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Thread: American Barrels vs German Barrels

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    Default American Barrels vs German Barrels

    I just talked with a rep from Accuflight and we got into a conversation about custom builds. He says they get their barrels from Germany which produce a low sulpher steel and are superior to any of the American barrel makers.

    Any comments from you experts? I would be very intersted in your insights.

  2. #2
    Member Big Al's Avatar
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    Quote Originally Posted by MontanaRifleman View Post
    I just talked with a rep from Accuflight and we got into a conversation about custom builds. He says they get their barrels from Germany which produce a low sulpher steel and are superior to any of the American barrel makers.

    Any comments from you experts? I would be very intersted in your insights.


    What he was telling you is they are buying Lother Walther barrels. I know of one U.S.A. barrel maker that is importing this same steel.

    Without getting in to hours of typing for an explanation abut the metals market, You need to know that the biggest supplier of steel for barrel makers in the U.S.A. is Crucible. Most common used barrel steel is 416R, it is sold in what is known as a melt (50 tons) when you buy in this size you as the buyer can be highly specific about the analyzes, if you want a lower than normal content of sulfur, you pay for the service and get what you want.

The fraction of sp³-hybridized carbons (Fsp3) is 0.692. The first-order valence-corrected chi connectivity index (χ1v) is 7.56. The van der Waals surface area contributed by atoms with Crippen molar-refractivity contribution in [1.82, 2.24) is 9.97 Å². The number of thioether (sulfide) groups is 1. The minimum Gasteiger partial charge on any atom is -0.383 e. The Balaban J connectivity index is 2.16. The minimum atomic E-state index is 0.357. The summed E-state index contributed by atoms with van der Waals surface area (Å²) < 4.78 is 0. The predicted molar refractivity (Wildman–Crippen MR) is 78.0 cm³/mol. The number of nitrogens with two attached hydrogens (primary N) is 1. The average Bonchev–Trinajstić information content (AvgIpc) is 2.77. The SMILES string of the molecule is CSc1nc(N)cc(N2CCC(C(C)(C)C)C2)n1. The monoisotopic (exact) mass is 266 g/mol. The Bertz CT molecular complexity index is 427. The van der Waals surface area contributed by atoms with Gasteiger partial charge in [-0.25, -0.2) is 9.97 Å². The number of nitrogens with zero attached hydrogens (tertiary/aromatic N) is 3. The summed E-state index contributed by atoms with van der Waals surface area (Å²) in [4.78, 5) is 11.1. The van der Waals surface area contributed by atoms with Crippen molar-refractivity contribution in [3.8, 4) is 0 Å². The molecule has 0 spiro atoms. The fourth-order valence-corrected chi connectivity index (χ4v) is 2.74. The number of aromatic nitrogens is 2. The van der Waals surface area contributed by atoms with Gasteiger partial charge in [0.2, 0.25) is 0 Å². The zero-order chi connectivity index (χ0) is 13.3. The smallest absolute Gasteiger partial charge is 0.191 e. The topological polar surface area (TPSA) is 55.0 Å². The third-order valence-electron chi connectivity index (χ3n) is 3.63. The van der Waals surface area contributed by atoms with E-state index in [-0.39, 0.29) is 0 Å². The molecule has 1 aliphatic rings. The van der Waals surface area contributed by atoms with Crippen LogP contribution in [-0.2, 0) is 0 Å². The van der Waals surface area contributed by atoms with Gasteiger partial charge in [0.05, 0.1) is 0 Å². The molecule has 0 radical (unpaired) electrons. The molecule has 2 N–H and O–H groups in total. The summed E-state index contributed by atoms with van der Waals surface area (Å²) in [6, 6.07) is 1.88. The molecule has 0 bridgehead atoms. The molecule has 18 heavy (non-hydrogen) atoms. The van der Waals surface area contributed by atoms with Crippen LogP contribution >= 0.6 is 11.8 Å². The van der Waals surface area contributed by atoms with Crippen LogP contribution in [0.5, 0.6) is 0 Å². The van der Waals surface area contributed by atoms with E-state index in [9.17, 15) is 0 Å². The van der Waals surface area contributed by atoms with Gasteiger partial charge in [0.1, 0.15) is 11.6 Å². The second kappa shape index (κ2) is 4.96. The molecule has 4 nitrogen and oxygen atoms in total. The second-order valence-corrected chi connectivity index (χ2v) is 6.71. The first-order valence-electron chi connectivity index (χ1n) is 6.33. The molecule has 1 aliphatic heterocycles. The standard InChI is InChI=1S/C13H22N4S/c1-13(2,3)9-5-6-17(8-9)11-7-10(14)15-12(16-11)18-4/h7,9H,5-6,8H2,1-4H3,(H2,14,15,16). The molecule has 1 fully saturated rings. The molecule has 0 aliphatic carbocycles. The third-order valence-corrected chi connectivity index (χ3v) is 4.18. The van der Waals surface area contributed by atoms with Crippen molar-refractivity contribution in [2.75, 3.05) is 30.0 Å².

So what happens to the barrel maker that cannot afford to buy a melt? He goes shopping from another maker/buyer that can afford to buy a full melt. Or you go direct to the Crucible Service center and buy what they have on hand and live with whatever the analyzes of that melt is. What is the difference between 416 and 416R? 416R is held to a vary close tolerance for the different constituents. The R of course means Rifle.

    You can go to machinery's Handbook and get a much deeper understanding about what the good and ba is about sulfur as a constituent and it's effects on steel. Just keep in mind that there is a great deal riding on barrel makers reputations and the idea that they will use an inferior grade of steel to make you a barrel is laughable.
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    Moderator Paul H's Avatar
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    Not that US bench rest competition is the be all end all of rating barrel quality, but I don't know of a single record held with a German barrel blank.

    First and foremost is what gunsmith does the work on your action and barrel. I've seen good smiths make mediocre barrels shoot very well.

    The back portch bubba smith can take the worlds best barrel blank, and the resulting rifle will shoot worse than an off the rack sks.

    Find a smith that will do good work, and use whatever blank or blanks he prefers to use.

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    Al's right Accuflight is using Lothar Wlathar barrels. They are stainless and called LW-50. This is the only stainless steel barrel that is or can be hammer forged. The steel itself and the forging make it a very tough steel. It is a propriatery steel of LW and it is claimed to have significant improvements over 416R/416BQ stainless barrel steel used by all the others. It probably is tougher and has greater wear resistance and corrosion resistance than the 400 series steels.